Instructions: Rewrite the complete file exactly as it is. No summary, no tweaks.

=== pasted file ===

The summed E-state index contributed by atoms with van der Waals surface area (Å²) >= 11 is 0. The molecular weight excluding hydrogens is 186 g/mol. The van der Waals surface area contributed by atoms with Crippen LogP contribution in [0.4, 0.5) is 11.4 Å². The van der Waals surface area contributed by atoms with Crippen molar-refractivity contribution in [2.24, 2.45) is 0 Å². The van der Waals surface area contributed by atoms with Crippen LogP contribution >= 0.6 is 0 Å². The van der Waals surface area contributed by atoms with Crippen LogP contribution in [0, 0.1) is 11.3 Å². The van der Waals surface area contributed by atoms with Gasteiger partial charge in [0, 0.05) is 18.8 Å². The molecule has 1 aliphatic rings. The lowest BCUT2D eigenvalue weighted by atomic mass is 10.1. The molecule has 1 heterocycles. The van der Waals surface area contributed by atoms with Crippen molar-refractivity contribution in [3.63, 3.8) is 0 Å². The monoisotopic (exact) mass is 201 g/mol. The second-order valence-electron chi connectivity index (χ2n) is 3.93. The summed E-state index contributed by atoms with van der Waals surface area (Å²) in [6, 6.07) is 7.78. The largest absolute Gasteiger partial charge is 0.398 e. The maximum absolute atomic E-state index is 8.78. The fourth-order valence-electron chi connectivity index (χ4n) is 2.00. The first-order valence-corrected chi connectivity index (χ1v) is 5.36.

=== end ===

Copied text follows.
The summed E-state index contributed by atoms with van der Waals surface area (Å²) >= 11 is 0. The molecular weight excluding hydrogens is 186 g/mol. The van der Waals surface area contributed by atoms with Crippen LogP contribution in [0.4, 0.5) is 11.4 Å². The van der Waals surface area contributed by atoms with Crippen molar-refractivity contribution in [2.24, 2.45) is 0 Å². The van der Waals surface area contributed by atoms with Crippen LogP contribution >= 0.6 is 0 Å². The van der Waals surface area contributed by atoms with Crippen LogP contribution in [0, 0.1) is 11.3 Å². The van der Waals surface area contributed by atoms with Gasteiger partial charge in [0, 0.05) is 18.8 Å². The molecule has 1 aliphatic rings. The lowest BCUT2D eigenvalue weighted by atomic mass is 10.1. The molecule has 1 heterocycles. The van der Waals surface area contributed by atoms with Crippen molar-refractivity contribution in [3.63, 3.8) is 0 Å². The monoisotopic (exact) mass is 201 g/mol. The second-order valence-electron chi connectivity index (χ2n) is 3.93. The summed E-state index contributed by atoms with van der Waals surface area (Å²) in [6, 6.07) is 7.78. The largest absolute Gasteiger partial charge is 0.398 e. The maximum absolute atomic E-state index is 8.78. The fourth-order valence-electron chi connectivity index (χ4n) is 2.00. The first-order valence-corrected chi connectivity index (χ1v) is 5.36.